Reparations for slavery in the United States

"Along with bishops, priests, the Jesuits and most of the families of their students, the communities of the Religious of the Sacred Heart, from the time of Philippine until the Civil War, owned, bought and sold enslaved persons in the slave states of Missouri and Louisiana. Enslaved persons built the buildings, made the bricks and sustained the foundations. They worked side by side with the sisters, taking care of the children, cooking, washing and gardening. ... It is known that the Society of the Sacred Heart had enslaved persons in Grand Coteau, Louisiana; Natchitoches, Louisiana; Convent, Louisiana; and St. Louis and Florissant, Missouri."... In September 2018, the Academy of the Sacred Heart in Grand Coteau dedicated "a monument in the parish cemetery naming the enslaved persons of the convent known to be buried there. The museum at the school will have an area dedicated to the convent's history and acknowledgment of its role in slavery. The names of all known enslaved persons will be part of this area of the museum. A plaque will be placed at the slave quarters naming those living there in its first years."[10] "The Society of the Sacred Heart announced the creation of the Cor Unum Scholarship to provide tuition assistance to African American students desiring a Sacred Heart education at Schools of the Sacred Heart - Grand Coteau in Grand Coteau, Louisiana, and to provide professional development for faculty and staff and/or course curriculum to students on inclusion and diversity."[11]


As of 2015 about 2,600 religious serve in 41 countries around the world. Members do many works, but focus on education, particularly girls' education. There are about 75 RSCJ in the Province of England and Wales. Since 1979, members of the Llannerchwen Community have operated a retreat centre near Brecon, Wales.[5]

In Uganda and Kenya, sisters are involved in teaching from Primary level to University level, in counseling, pastoral work, development of village women, work in prisons, health care, AIDS education, home-based care of those with AIDS and a home for children with disabilities.[9]

Association Mondiale des Anciennes et Anciens du Sacré-Coeur (AMASC) is a worldwide organization of alumnae and alumni of Sacred Heart schools established in 1960 to cooperate effectively with the Society of the Sacred Heart in its mission and ministries. One of its projects is providing support for the Sacred Heart School at Kyamusansala Hill, Uganda. Support included the construction of a residential school which as of 2015 provides education for 530 girls.[12]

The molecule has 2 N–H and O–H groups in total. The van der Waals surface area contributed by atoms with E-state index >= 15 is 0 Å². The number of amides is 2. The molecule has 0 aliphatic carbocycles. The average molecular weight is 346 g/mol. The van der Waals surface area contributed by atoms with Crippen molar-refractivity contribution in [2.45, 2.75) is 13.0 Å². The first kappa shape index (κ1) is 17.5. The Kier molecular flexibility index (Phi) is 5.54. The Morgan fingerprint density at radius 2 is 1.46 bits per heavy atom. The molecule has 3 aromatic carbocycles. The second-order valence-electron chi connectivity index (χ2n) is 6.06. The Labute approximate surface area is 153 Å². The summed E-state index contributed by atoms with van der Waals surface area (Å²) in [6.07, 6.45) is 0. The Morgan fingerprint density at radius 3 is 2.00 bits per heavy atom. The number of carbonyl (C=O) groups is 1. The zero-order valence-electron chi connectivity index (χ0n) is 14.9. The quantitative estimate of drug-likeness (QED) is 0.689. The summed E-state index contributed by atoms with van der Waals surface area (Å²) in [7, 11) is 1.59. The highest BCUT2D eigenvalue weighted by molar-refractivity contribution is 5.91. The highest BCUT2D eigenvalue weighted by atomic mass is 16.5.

The society holds NGO status at the UN as a special consultant with the Economic and Social Council.

Notable members

See also


  1. ^
  2. ^ Gimber RSCJ, Frances. "Keepers of the Flame", 2011
  3. ^ Stuart, Janet. "The Society of the Sacred Heart of Jesus." The Catholic Encyclopedia Vol. 14. New York: Robert Appleton Company, 1912. 22 Sept. 2015
  4. ^ a b c "Our heritage", Society of the Sacred Heart, United States - Canada
  5. ^ a b Society of the Sacred Heart, England & Wales Archived 2015-09-23 at the Wayback Machine
  6. ^ "Where we live and what we do: Duchesne House". Society of the Sacred Heart (England and Wales).
  7. ^ Baradene College of the Sacred Heart, Remuera, Auckland
  8. ^ "MH17 Tragedy: Prayers for Philomene Tiernan RSCJ", Society of the Sacred Heart, International, July 18, 2014
  9. ^ a b Society of the Sacred Heart, Uganda/Kenya Province
  10. ^ Society of the Sacred Heart United States - Canada. "Our History of Slaveholding. Slavery, Accountability, Reconciliation. Past and Present: Confronting our Racism". Retrieved 2019.
  11. ^ Society of the Sacred Heart United States - Canada. "Next Steps. Cor Unum Scholarship". Retrieved 2019.
  12. ^ "Projects", AMASC

External links

  This article uses material from the Wikipedia page available here. It is released under the Creative Commons Attribution-Share-Alike License 3.0.